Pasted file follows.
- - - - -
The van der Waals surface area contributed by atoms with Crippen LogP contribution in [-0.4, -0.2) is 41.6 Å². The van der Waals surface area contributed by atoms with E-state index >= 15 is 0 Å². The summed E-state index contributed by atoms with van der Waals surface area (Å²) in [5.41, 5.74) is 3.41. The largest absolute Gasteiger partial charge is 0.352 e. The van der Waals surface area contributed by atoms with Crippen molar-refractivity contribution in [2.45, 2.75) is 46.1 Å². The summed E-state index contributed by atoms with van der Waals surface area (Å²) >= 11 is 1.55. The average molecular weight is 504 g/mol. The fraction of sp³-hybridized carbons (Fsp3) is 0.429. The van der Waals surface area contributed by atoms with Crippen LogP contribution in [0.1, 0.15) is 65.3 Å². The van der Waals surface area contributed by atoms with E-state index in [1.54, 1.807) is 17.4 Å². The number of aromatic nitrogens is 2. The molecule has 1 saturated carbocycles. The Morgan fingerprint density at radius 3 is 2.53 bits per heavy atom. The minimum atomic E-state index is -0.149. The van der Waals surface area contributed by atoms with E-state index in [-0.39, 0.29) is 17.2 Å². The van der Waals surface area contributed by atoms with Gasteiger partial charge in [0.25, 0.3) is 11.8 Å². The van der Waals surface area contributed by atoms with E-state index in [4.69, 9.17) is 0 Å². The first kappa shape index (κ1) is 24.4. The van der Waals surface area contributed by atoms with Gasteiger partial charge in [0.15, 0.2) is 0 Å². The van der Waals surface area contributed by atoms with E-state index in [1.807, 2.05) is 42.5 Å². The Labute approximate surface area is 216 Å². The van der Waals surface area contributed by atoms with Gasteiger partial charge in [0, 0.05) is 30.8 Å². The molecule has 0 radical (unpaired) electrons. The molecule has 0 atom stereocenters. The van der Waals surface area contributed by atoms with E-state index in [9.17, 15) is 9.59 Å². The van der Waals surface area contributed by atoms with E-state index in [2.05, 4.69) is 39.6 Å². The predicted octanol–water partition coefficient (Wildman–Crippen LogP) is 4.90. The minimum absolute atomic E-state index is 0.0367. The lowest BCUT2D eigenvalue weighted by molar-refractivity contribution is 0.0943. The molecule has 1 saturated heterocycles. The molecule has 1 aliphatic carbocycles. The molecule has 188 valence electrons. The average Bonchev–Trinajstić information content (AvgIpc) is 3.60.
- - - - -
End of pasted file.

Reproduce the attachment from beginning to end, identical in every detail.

The van der Waals surface area contributed by atoms with Crippen LogP contribution in [-0.4, -0.2) is 41.6 Å². The van der Waals surface area contributed by atoms with E-state index >= 15 is 0 Å². The summed E-state index contributed by atoms with van der Waals surface area (Å²) in [5.41, 5.74) is 3.41. The largest absolute Gasteiger partial charge is 0.352 e. The van der Waals surface area contributed by atoms with Crippen molar-refractivity contribution in [2.45, 2.75) is 46.1 Å². The summed E-state index contributed by atoms with van der Waals surface area (Å²) >= 11 is 1.55. The average molecular weight is 504 g/mol. The fraction of sp³-hybridized carbons (Fsp3) is 0.429. The van der Waals surface area contributed by atoms with Crippen LogP contribution in [0.1, 0.15) is 65.3 Å². The van der Waals surface area contributed by atoms with E-state index in [1.54, 1.807) is 17.4 Å². The number of aromatic nitrogens is 2. The molecule has 1 saturated carbocycles. The Morgan fingerprint density at radius 3 is 2.53 bits per heavy atom. The minimum atomic E-state index is -0.149. The van der Waals surface area contributed by atoms with E-state index in [-0.39, 0.29) is 17.2 Å². The van der Waals surface area contributed by atoms with Gasteiger partial charge in [0.25, 0.3) is 11.8 Å². The van der Waals surface area contributed by atoms with E-state index in [4.69, 9.17) is 0 Å². The first kappa shape index (κ1) is 24.4. The van der Waals surface area contributed by atoms with Gasteiger partial charge in [0.15, 0.2) is 0 Å². The van der Waals surface area contributed by atoms with E-state index in [1.807, 2.05) is 42.5 Å². The Labute approximate surface area is 216 Å². The van der Waals surface area contributed by atoms with Gasteiger partial charge in [0, 0.05) is 30.8 Å². The molecule has 0 radical (unpaired) electrons. The molecule has 0 atom stereocenters. The van der Waals surface area contributed by atoms with E-state index in [9.17, 15) is 9.59 Å². The van der Waals surface area contributed by atoms with E-state index in [2.05, 4.69) is 39.6 Å². The predicted octanol–water partition coefficient (Wildman–Crippen LogP) is 4.90. The minimum absolute atomic E-state index is 0.0367. The lowest BCUT2D eigenvalue weighted by molar-refractivity contribution is 0.0943. The molecule has 1 saturated heterocycles. The molecule has 1 aliphatic carbocycles. The molecule has 188 valence electrons. The average Bonchev–Trinajstić information content (AvgIpc) is 3.60.